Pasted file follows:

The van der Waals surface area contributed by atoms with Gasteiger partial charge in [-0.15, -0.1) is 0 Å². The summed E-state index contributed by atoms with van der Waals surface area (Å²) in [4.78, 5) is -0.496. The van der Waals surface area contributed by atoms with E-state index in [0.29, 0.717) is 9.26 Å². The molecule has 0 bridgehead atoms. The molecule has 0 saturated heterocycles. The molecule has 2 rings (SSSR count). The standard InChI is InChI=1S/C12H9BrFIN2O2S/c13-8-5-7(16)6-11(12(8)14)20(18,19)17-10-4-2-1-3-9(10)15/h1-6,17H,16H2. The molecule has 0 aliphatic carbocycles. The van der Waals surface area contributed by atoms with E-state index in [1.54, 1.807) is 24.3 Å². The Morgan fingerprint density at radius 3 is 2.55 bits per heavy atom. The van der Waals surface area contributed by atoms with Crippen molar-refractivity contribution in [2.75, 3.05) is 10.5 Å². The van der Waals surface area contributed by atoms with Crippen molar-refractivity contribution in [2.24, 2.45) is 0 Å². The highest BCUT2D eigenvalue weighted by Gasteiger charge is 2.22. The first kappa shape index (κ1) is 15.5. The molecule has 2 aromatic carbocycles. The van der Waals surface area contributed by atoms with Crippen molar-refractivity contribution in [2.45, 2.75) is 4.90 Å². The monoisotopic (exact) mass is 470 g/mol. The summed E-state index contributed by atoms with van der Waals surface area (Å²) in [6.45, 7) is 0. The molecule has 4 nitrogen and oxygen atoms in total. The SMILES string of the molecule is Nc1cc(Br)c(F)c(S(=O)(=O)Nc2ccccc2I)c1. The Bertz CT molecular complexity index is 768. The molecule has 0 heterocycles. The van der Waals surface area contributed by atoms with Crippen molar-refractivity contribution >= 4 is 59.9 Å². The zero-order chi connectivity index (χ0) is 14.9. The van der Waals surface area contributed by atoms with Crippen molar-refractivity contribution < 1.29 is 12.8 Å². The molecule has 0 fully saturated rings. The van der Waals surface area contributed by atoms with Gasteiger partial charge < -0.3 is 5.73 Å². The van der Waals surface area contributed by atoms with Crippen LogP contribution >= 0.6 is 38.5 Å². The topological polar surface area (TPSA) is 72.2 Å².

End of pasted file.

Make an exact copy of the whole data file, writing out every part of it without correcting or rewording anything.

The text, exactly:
The van der Waals surface area contributed by atoms with Gasteiger partial charge in [-0.15, -0.1) is 0 Å². The summed E-state index contributed by atoms with van der Waals surface area (Å²) in [4.78, 5) is -0.496. The van der Waals surface area contributed by atoms with E-state index in [0.29, 0.717) is 9.26 Å². The molecule has 0 bridgehead atoms. The molecule has 0 saturated heterocycles. The molecule has 2 rings (SSSR count). The standard InChI is InChI=1S/C12H9BrFIN2O2S/c13-8-5-7(16)6-11(12(8)14)20(18,19)17-10-4-2-1-3-9(10)15/h1-6,17H,16H2. The molecule has 0 aliphatic carbocycles. The van der Waals surface area contributed by atoms with E-state index in [1.54, 1.807) is 24.3 Å². The Morgan fingerprint density at radius 3 is 2.55 bits per heavy atom. The van der Waals surface area contributed by atoms with Crippen molar-refractivity contribution in [2.75, 3.05) is 10.5 Å². The van der Waals surface area contributed by atoms with Crippen molar-refractivity contribution in [2.24, 2.45) is 0 Å². The highest BCUT2D eigenvalue weighted by Gasteiger charge is 2.22. The first kappa shape index (κ1) is 15.5. The molecule has 2 aromatic carbocycles. The van der Waals surface area contributed by atoms with Crippen molar-refractivity contribution in [2.45, 2.75) is 4.90 Å². The monoisotopic (exact) mass is 470 g/mol. The summed E-state index contributed by atoms with van der Waals surface area (Å²) in [6.45, 7) is 0. The molecule has 4 nitrogen and oxygen atoms in total. The SMILES string of the molecule is Nc1cc(Br)c(F)c(S(=O)(=O)Nc2ccccc2I)c1. The Bertz CT molecular complexity index is 768. The molecule has 0 heterocycles. The van der Waals surface area contributed by atoms with Crippen molar-refractivity contribution >= 4 is 59.9 Å². The zero-order chi connectivity index (χ0) is 14.9. The van der Waals surface area contributed by atoms with Crippen molar-refractivity contribution < 1.29 is 12.8 Å². The molecule has 0 fully saturated rings. The van der Waals surface area contributed by atoms with Gasteiger partial charge < -0.3 is 5.73 Å². The van der Waals surface area contributed by atoms with Crippen LogP contribution >= 0.6 is 38.5 Å². The topological polar surface area (TPSA) is 72.2 Å².